We agree with the district court that this decision was sound strategy, as there is every indication that even if defendant could prove that the PSIR's information regarding his participation in the October 15, 1993 sale and his alleged supervision of co-defendant Beadles was incorrect, the United States Probation Office had other evidence to support the supervisory role enhancement. Under these circumstances, the court might well have withheld the three-level reduction for acceptance of responsibility and still assessed a three-level enhancement for defendant's supervisory role. Because defendant cannot show that counsel's advice was "completely unreasonable," Hatch, 58 F.3d at 1459, he has not made a substantial showing of the denial of a constitutional right.

Similarly, defendant has not made a substantial showing that his attorney's failure to file a direct appeal denied him a constitutional right. Even assuming counsel's failure to file the appeal was unreasonable, defendant cannot show it was prejudicial because he was granted an out-of-time direct appeal in 1996. See id. (holding petitioner could not claim prejudice from original attorney's failure to file application for post-conviction relief when error was cured by second attorney and state court considered issues).

Finally, defendant has not shown that the government's statement about what it intended to prove if he were resentenced denied him a constitutional right. At this point in time, the government has not presented any evidence regarding the supervisory role enhancement, and therefore no breach of the plea agreement can be shown. We do not consider defendant's argument regarding Fed. R. Crim. P. 32(c) because it was not raised to the district court.

The portion of the district court's order of May 6, 1999, ordering partial payment of fees, is VACATED. Defendant's application for a certificate of appealability is DENIED, and the appeal is DISMISSED.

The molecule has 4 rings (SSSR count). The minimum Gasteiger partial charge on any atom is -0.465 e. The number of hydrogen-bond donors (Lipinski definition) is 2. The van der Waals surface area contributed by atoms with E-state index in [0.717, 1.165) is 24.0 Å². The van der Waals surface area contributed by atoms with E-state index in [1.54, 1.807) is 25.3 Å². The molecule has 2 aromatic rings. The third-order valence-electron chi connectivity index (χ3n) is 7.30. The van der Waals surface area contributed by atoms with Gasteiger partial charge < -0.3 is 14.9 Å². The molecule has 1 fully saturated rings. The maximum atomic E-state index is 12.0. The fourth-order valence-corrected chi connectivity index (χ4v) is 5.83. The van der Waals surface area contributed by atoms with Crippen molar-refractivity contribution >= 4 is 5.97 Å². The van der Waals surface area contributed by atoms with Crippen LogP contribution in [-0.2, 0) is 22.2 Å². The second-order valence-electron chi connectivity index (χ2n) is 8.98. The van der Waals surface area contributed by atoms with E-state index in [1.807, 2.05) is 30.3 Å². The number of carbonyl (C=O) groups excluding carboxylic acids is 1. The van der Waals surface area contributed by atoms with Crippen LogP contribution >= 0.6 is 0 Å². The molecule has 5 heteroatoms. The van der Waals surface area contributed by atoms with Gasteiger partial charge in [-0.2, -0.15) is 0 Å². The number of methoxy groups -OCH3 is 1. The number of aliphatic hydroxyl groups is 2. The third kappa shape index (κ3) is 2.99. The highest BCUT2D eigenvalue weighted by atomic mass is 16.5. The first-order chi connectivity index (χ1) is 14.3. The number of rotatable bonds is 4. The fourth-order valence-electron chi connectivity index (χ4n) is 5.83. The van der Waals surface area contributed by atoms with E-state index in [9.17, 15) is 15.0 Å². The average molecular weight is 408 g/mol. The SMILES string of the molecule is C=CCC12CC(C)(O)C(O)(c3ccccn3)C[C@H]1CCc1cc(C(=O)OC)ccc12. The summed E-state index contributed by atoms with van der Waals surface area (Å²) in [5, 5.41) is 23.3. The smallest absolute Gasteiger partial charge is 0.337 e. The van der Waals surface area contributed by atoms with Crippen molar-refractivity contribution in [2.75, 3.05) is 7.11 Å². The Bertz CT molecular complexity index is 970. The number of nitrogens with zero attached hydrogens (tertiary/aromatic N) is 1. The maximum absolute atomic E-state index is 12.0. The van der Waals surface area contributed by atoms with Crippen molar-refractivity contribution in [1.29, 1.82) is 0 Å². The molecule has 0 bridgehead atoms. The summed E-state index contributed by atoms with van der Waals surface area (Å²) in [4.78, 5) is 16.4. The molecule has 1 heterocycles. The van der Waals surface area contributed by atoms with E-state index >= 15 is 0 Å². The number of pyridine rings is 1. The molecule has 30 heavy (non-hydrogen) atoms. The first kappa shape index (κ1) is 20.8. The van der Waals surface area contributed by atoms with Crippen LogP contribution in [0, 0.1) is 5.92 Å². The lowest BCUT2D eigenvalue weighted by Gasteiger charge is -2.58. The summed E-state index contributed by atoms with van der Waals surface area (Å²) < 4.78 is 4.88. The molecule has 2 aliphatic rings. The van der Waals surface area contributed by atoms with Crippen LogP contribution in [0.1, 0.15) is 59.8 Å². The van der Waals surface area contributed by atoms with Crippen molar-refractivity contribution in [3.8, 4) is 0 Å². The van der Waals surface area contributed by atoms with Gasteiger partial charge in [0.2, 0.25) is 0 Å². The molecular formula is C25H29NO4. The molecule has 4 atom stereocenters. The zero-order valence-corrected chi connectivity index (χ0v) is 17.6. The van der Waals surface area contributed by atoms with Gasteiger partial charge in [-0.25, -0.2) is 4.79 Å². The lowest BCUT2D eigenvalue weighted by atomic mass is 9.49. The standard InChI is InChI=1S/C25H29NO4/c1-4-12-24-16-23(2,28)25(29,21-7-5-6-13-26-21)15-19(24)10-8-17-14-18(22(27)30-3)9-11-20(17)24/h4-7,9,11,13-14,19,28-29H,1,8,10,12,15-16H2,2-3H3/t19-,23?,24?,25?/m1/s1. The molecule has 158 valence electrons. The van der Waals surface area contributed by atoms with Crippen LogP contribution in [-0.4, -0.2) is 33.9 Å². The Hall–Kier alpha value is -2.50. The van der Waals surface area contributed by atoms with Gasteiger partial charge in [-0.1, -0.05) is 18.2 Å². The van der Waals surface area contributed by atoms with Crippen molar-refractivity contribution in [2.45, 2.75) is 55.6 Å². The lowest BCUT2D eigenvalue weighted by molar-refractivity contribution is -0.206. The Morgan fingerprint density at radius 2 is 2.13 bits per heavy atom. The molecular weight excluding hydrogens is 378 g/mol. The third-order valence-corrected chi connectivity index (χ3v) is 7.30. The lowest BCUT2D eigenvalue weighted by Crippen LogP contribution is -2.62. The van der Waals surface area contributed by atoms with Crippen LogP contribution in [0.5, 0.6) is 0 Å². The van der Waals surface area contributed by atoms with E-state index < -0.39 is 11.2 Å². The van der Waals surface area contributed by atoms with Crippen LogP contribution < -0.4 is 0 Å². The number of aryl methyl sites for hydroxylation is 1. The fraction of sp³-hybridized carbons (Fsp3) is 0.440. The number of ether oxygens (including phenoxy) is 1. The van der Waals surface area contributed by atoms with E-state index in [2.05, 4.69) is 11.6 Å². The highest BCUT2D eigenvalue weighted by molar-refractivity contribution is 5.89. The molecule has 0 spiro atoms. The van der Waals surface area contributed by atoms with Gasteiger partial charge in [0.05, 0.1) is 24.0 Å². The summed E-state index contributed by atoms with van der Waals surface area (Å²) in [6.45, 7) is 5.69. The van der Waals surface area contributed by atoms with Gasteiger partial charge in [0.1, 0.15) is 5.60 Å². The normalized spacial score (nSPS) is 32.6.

Entered for the Court

Bobby R. Baldock

Circuit Judge

Click footnote number to return to corresponding location in the text.

*. This order and judgment is not binding precedent, except under the doctrines of law of the case, res judicata, and collateral estoppel. The court generally disfavors the citation of orders and judgments; nevertheless, an order and judgment may be cited under the terms and conditions of 10th Cir. R. 36.3.

1. Because defendant's notice of appeal was filed one day late, we questioned our jurisdiction over this appeal. After examining the record, we conclude jurisdiction is proper. Defendant placed his application for a certificate of appealability in the prison mail system within the time allowed to file an appeal. Such an application operates as the functional equivalent of a notice of appeal. See Knox v. Wyoming, 959 F.2d 866, 867-68 (10th Cir. 1992). As a pro se prisoner's notice of appeal is deemed filed when it is delivered to prison officials for forwarding to the district court, see Fed. R. App. P. 4(c), defendant's appeal was timely filed, and we have jurisdiction.

The record also shows that on May 6, 1999, the district court granted defendant in forma pauperis status pursuant to 28 U.S.C. § 1915(b), and ordered partial payments to be forwarded to the court by his custodian. In United States v. Simmonds, 111 F.3d 737, 743 (10th Cir. 1997), we held that the Prisoner Litigation Reform Act, which amended § 1915, does not apply to habeas actions. Therefore, we vacate that portion of the district court's order that ordered partial fee payment in accordance with the amended § 1915.